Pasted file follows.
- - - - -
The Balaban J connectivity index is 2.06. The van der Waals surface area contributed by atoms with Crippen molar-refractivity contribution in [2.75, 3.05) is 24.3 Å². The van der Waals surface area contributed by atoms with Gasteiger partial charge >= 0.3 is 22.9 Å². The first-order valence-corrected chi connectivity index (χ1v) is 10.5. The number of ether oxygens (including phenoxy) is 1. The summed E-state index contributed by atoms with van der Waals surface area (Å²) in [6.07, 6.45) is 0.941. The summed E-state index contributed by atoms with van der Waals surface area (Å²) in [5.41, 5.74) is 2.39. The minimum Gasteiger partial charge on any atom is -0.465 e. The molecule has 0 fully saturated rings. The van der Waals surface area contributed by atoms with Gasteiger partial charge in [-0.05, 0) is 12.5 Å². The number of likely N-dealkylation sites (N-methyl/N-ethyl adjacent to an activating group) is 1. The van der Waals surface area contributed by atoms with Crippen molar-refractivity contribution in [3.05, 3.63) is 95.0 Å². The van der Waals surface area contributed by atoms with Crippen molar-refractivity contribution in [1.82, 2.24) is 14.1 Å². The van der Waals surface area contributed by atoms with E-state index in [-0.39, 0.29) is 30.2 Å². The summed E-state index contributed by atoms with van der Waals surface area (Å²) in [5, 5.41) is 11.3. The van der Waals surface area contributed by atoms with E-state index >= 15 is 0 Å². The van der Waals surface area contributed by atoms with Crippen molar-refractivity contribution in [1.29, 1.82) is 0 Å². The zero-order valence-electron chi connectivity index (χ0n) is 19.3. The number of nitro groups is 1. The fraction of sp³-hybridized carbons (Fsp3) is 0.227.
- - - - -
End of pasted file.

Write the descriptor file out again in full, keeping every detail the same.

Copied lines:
The Balaban J connectivity index is 2.06. The van der Waals surface area contributed by atoms with Crippen molar-refractivity contribution in [2.75, 3.05) is 24.3 Å². The van der Waals surface area contributed by atoms with Gasteiger partial charge >= 0.3 is 22.9 Å². The first-order valence-corrected chi connectivity index (χ1v) is 10.5. The number of ether oxygens (including phenoxy) is 1. The summed E-state index contributed by atoms with van der Waals surface area (Å²) in [6.07, 6.45) is 0.941. The summed E-state index contributed by atoms with van der Waals surface area (Å²) in [5.41, 5.74) is 2.39. The minimum Gasteiger partial charge on any atom is -0.465 e. The molecule has 0 fully saturated rings. The van der Waals surface area contributed by atoms with Gasteiger partial charge in [-0.05, 0) is 12.5 Å². The number of likely N-dealkylation sites (N-methyl/N-ethyl adjacent to an activating group) is 1. The van der Waals surface area contributed by atoms with Crippen molar-refractivity contribution in [3.05, 3.63) is 95.0 Å². The van der Waals surface area contributed by atoms with Crippen molar-refractivity contribution in [1.82, 2.24) is 14.1 Å². The van der Waals surface area contributed by atoms with E-state index in [-0.39, 0.29) is 30.2 Å². The summed E-state index contributed by atoms with van der Waals surface area (Å²) in [5, 5.41) is 11.3. The van der Waals surface area contributed by atoms with E-state index >= 15 is 0 Å². The van der Waals surface area contributed by atoms with Crippen molar-refractivity contribution in [1.29, 1.82) is 0 Å². The zero-order valence-electron chi connectivity index (χ0n) is 19.3. The number of nitro groups is 1. The fraction of sp³-hybridized carbons (Fsp3) is 0.227.